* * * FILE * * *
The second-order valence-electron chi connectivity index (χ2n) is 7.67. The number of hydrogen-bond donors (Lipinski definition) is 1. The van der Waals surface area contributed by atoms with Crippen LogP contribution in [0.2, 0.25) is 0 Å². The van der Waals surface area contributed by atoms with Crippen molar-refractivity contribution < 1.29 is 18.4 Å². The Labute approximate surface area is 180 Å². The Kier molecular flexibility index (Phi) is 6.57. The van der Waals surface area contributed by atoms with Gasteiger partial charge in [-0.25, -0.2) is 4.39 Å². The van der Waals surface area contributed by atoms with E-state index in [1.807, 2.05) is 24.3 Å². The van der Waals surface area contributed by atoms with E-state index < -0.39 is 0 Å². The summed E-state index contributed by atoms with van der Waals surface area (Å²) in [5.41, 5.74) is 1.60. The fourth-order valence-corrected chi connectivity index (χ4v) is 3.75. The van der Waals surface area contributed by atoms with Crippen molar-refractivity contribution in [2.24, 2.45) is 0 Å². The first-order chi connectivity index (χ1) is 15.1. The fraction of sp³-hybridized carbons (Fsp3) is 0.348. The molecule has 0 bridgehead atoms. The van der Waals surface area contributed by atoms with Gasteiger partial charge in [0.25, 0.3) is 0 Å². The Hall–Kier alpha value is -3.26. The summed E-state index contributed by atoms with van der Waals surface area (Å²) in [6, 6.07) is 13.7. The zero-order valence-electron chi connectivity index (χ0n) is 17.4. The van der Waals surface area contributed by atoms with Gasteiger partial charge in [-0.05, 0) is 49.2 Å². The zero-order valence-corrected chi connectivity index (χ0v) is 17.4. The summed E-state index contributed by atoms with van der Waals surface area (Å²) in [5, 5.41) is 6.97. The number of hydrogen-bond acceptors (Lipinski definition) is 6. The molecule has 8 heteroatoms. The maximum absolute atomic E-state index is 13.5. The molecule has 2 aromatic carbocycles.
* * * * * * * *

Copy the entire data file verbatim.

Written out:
The second-order valence-electron chi connectivity index (χ2n) is 7.67. The number of hydrogen-bond donors (Lipinski definition) is 1. The van der Waals surface area contributed by atoms with Crippen LogP contribution in [0.2, 0.25) is 0 Å². The van der Waals surface area contributed by atoms with Crippen molar-refractivity contribution < 1.29 is 18.4 Å². The Labute approximate surface area is 180 Å². The Kier molecular flexibility index (Phi) is 6.57. The van der Waals surface area contributed by atoms with Gasteiger partial charge in [-0.25, -0.2) is 4.39 Å². The van der Waals surface area contributed by atoms with E-state index in [1.807, 2.05) is 24.3 Å². The van der Waals surface area contributed by atoms with E-state index < -0.39 is 0 Å². The summed E-state index contributed by atoms with van der Waals surface area (Å²) in [5.41, 5.74) is 1.60. The fourth-order valence-corrected chi connectivity index (χ4v) is 3.75. The van der Waals surface area contributed by atoms with Crippen molar-refractivity contribution in [2.24, 2.45) is 0 Å². The first-order chi connectivity index (χ1) is 15.1. The fraction of sp³-hybridized carbons (Fsp3) is 0.348. The molecule has 0 bridgehead atoms. The van der Waals surface area contributed by atoms with Gasteiger partial charge in [0.25, 0.3) is 0 Å². The Hall–Kier alpha value is -3.26. The summed E-state index contributed by atoms with van der Waals surface area (Å²) in [6, 6.07) is 13.7. The zero-order valence-electron chi connectivity index (χ0n) is 17.4. The van der Waals surface area contributed by atoms with Gasteiger partial charge in [-0.05, 0) is 49.2 Å². The zero-order valence-corrected chi connectivity index (χ0v) is 17.4. The summed E-state index contributed by atoms with van der Waals surface area (Å²) in [5, 5.41) is 6.97. The number of hydrogen-bond acceptors (Lipinski definition) is 6. The molecule has 8 heteroatoms. The maximum absolute atomic E-state index is 13.5. The molecule has 2 aromatic carbocycles.